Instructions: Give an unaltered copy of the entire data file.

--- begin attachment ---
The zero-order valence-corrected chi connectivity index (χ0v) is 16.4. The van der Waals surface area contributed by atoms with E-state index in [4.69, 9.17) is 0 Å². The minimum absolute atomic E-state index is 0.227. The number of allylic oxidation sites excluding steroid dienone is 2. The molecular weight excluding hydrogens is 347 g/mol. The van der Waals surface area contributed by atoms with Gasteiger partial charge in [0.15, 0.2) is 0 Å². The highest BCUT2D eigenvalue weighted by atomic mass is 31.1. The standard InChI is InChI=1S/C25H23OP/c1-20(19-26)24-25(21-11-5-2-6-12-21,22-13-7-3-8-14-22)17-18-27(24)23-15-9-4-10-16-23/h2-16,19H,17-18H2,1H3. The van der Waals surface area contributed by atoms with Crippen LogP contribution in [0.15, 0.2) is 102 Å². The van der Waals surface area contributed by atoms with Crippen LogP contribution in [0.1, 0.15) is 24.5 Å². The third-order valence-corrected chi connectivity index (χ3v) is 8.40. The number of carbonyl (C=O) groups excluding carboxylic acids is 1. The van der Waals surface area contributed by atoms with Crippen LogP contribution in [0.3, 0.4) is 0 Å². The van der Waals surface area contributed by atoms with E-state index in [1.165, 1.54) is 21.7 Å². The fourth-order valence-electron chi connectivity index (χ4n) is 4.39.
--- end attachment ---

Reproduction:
The zero-order valence-corrected chi connectivity index (χ0v) is 16.4. The van der Waals surface area contributed by atoms with E-state index in [4.69, 9.17) is 0 Å². The minimum absolute atomic E-state index is 0.227. The number of allylic oxidation sites excluding steroid dienone is 2. The molecular weight excluding hydrogens is 347 g/mol. The van der Waals surface area contributed by atoms with Gasteiger partial charge in [0.15, 0.2) is 0 Å². The highest BCUT2D eigenvalue weighted by atomic mass is 31.1. The standard InChI is InChI=1S/C25H23OP/c1-20(19-26)24-25(21-11-5-2-6-12-21,22-13-7-3-8-14-22)17-18-27(24)23-15-9-4-10-16-23/h2-16,19H,17-18H2,1H3. The van der Waals surface area contributed by atoms with Crippen LogP contribution in [0.15, 0.2) is 102 Å². The van der Waals surface area contributed by atoms with Crippen LogP contribution in [0.1, 0.15) is 24.5 Å². The third-order valence-corrected chi connectivity index (χ3v) is 8.40. The number of carbonyl (C=O) groups excluding carboxylic acids is 1. The van der Waals surface area contributed by atoms with Crippen LogP contribution in [0.3, 0.4) is 0 Å². The van der Waals surface area contributed by atoms with E-state index in [1.165, 1.54) is 21.7 Å². The fourth-order valence-electron chi connectivity index (χ4n) is 4.39.